Practically lost in the U.S. election news is the amazing progress that coalition forces have made to retake Mosul. Unfortunately, I have no doubt that folks — particularly Canadians — will eventually hear more from Dillon Hillier, the young man who earned so much media attention for running off to fight ISIS for several weeks last year as a volunteer with the Peshmerga. But Hillier is no hero. Here’s a sample from his newly released book, One Soldier. On page 100, he writes about his initial misguided time with the PKK:
“Despite the lack of valuables on the dead Chechen, I let my mind wander to a faint hope that the next body would yield something more than a passport.” Hillier was hoping to make a quick profit. “…I would have been happy picking up a weapon that could be resold at a local market, or even better, some cash, or maybe a gold ring or necklaces.”
Reported on by the CBC and called a “soldier of conscience” by Canada’s National Post, this darling of the media wanted to strip a corpse to sell a trinket.
You don’t learn much about the fight with ISIS from his book, and you sure as hell don’t learn anything at all about Kurdistan. Some of the assertions in his book border on the ridiculous, while other statements I sincerely hope will haunt him if he ever runs for political office.
Hillier writes, for instance, that when he flew over, he risked “being gunned down by ISIS agents at the baggage carousel inside the Sulamaniyah airport” — a statement that made me burst out laughing when I read it. Because even as late as June 2015, with Sulamaniyah reputed to be the centre of the counterfeit passport trade by ISIS operatives and other dangerous activities, his idea is comical. My fixers drove me to that same city on an open and quiet road through different check points that had minimal security.
That was only two months after the car bomb went off right outside the U.S. consulate in Erbil, the regional capital — where I stayed, in fact, at a hotel up the street. Most of the fighting took place at night or in early morning hours. After all, in summer it can get up to 50°C.
Hillier’s book contains other absurdities. He writes early on, “Thankfully, Kurdistan has been a de facto country, free of Iraqi overlords in Baghdad, since American fighter jets started patrolling the Kurdish skies during the first Iraq War in 1991…” True, it’s an autonomous region with even a consulate in Washington, D.C., but even Kurds would scoff at this massive oversimplification of their regional politics. And it tells much that Hillier doesn’t even bother to use the Kurdish spelling for Sulamaniyah, which is Suleimani.
That, of course, is small beer, but you still learn nothing about the ordinary Kurdish people: their culture, their aspirations for their homeland, or about the Iraqis who have fled into the region. And if you’re not focusing on those you’re supposedly fighting for (rather than making it all about you), what were you doing there in the first place?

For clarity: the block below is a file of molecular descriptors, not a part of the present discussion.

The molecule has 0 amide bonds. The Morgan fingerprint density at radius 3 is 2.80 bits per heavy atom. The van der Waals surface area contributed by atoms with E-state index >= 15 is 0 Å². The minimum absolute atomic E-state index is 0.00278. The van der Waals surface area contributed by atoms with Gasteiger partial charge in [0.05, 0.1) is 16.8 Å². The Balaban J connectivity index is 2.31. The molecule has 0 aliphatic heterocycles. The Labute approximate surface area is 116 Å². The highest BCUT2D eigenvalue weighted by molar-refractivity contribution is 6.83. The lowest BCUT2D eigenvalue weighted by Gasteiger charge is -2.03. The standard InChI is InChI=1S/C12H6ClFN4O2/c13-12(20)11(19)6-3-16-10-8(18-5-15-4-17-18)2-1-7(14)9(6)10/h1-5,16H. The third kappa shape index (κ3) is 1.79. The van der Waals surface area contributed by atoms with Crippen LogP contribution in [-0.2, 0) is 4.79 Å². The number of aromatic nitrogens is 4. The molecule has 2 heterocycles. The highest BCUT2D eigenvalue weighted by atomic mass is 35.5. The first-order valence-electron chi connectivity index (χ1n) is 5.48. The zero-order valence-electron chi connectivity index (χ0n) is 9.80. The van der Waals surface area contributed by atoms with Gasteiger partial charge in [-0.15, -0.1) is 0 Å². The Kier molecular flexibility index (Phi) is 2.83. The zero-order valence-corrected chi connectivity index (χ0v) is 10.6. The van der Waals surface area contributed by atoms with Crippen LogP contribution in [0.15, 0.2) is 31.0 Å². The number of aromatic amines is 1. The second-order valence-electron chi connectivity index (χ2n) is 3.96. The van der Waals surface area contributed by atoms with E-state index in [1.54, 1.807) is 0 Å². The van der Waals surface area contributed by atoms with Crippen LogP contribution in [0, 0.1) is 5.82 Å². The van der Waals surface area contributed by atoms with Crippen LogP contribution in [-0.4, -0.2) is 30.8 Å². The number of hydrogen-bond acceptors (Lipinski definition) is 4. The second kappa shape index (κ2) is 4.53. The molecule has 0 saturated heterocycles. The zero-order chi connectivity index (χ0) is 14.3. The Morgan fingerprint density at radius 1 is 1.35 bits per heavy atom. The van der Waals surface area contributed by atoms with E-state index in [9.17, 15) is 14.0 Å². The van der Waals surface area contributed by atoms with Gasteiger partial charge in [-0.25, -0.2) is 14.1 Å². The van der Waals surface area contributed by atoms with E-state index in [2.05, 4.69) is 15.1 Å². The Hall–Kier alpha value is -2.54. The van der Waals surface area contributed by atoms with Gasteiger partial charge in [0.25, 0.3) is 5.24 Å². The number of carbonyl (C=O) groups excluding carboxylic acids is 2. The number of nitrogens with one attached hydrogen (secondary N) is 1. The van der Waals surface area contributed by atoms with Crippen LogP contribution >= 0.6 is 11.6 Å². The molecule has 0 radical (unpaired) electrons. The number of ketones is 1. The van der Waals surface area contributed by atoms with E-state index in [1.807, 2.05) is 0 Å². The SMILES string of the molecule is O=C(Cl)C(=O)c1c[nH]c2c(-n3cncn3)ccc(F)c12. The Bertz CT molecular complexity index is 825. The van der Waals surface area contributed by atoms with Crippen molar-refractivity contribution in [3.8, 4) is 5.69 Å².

The answer to this question perhaps lies in certain ugly passages in his book, such as this one about his visit to the lounge of the Grand Millennium hotel in Sulamaniyah, “which seemed to have attracted all the white women in the country. But we were getting shot down left, right and centre. It was a bit of a shock to us, because up to this point we had been treated like kings everywhere we went. You would assume that two robust white guys would clean up in a place like Kurdistan. Hell, I half-expected to be invited into homes to marry daughters. But I couldn’t have been more wrong. The Western women were an assortment of self-righteous liberal humanitarian workers who wanted nothing to do with Ethan and me.”
He then goes on to give out a young Kurdish woman’s phone number to his pal without her permission.
I have never met Hillier, so I don’t know why he is so preoccupied with race, especially since Iraqis and Kurds come in all shades and complexions, but it crops up repeatedly in his narrative: “… I was a lone white guy in a foreign land.” Wrong. And one wonders what his perverse obsession is with colour… especially in a region where everyone else is hung up on religion. The bigger mystery is how such lines slipped by his editor at HarperCollins.
Kurdistan deserves better. It’s relegated to a cardboard backdrop for his semi-literate descriptions of battle skirmishes, yet there’s an actual country waiting to be discovered. During my own brief stay, a kind imam allowed an aid worker friend and I to tour the Jalil Khayat mosque, a stunning work of architecture. The Citadel of Erbil is a UNESCO World Heritage Site, dangerously close to a war in progress.